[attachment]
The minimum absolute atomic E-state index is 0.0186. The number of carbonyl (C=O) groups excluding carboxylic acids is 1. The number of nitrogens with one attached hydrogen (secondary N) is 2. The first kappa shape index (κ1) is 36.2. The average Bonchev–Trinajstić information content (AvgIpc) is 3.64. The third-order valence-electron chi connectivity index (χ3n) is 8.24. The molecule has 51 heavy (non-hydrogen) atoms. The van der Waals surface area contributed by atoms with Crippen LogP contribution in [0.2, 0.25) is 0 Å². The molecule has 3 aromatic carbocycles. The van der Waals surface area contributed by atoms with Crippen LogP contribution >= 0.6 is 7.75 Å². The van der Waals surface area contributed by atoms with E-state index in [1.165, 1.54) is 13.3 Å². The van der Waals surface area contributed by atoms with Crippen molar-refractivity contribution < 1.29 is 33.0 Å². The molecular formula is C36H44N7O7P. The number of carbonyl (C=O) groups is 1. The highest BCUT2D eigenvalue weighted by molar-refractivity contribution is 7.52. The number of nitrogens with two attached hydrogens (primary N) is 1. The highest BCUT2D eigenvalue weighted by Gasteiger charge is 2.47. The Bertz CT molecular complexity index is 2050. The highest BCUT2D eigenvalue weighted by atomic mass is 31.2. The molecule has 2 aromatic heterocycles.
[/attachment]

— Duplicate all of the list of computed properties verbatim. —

The minimum absolute atomic E-state index is 0.0186. The number of carbonyl (C=O) groups excluding carboxylic acids is 1. The number of nitrogens with one attached hydrogen (secondary N) is 2. The first kappa shape index (κ1) is 36.2. The average Bonchev–Trinajstić information content (AvgIpc) is 3.64. The third-order valence-electron chi connectivity index (χ3n) is 8.24. The molecule has 51 heavy (non-hydrogen) atoms. The van der Waals surface area contributed by atoms with Crippen LogP contribution in [0.2, 0.25) is 0 Å². The molecule has 3 aromatic carbocycles. The van der Waals surface area contributed by atoms with Crippen LogP contribution >= 0.6 is 7.75 Å². The van der Waals surface area contributed by atoms with E-state index in [1.165, 1.54) is 13.3 Å². The van der Waals surface area contributed by atoms with Crippen molar-refractivity contribution < 1.29 is 33.0 Å². The molecular formula is C36H44N7O7P. The number of carbonyl (C=O) groups is 1. The highest BCUT2D eigenvalue weighted by molar-refractivity contribution is 7.52. The number of nitrogens with two attached hydrogens (primary N) is 1. The highest BCUT2D eigenvalue weighted by Gasteiger charge is 2.47. The Bertz CT molecular complexity index is 2050. The highest BCUT2D eigenvalue weighted by atomic mass is 31.2. The molecule has 2 aromatic heterocycles.